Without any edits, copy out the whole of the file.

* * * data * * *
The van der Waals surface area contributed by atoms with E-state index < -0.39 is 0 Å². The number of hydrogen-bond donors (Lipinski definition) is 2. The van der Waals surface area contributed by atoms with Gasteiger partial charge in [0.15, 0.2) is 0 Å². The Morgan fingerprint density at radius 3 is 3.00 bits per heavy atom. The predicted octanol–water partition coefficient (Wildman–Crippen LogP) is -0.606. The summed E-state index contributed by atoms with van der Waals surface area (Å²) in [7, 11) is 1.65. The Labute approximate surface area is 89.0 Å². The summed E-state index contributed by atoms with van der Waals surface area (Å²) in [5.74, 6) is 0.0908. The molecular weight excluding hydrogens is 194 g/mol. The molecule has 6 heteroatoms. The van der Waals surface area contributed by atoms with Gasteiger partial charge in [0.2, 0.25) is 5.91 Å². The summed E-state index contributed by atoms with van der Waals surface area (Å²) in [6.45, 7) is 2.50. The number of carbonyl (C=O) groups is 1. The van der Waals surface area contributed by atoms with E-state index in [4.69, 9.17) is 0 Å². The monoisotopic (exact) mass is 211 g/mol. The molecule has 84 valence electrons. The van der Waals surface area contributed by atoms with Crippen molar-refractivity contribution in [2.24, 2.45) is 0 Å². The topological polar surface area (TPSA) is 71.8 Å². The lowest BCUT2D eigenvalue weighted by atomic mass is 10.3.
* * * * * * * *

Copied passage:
The van der Waals surface area contributed by atoms with E-state index < -0.39 is 0 Å². The number of hydrogen-bond donors (Lipinski definition) is 2. The van der Waals surface area contributed by atoms with Gasteiger partial charge in [0.15, 0.2) is 0 Å². The Morgan fingerprint density at radius 3 is 3.00 bits per heavy atom. The predicted octanol–water partition coefficient (Wildman–Crippen LogP) is -0.606. The summed E-state index contributed by atoms with van der Waals surface area (Å²) in [7, 11) is 1.65. The Labute approximate surface area is 89.0 Å². The summed E-state index contributed by atoms with van der Waals surface area (Å²) in [5.74, 6) is 0.0908. The molecular weight excluding hydrogens is 194 g/mol. The molecule has 6 heteroatoms. The van der Waals surface area contributed by atoms with Gasteiger partial charge in [0.2, 0.25) is 5.91 Å². The summed E-state index contributed by atoms with van der Waals surface area (Å²) in [6.45, 7) is 2.50. The number of carbonyl (C=O) groups is 1. The van der Waals surface area contributed by atoms with E-state index in [4.69, 9.17) is 0 Å². The monoisotopic (exact) mass is 211 g/mol. The molecule has 84 valence electrons. The van der Waals surface area contributed by atoms with Crippen molar-refractivity contribution in [2.24, 2.45) is 0 Å². The topological polar surface area (TPSA) is 71.8 Å². The lowest BCUT2D eigenvalue weighted by atomic mass is 10.3.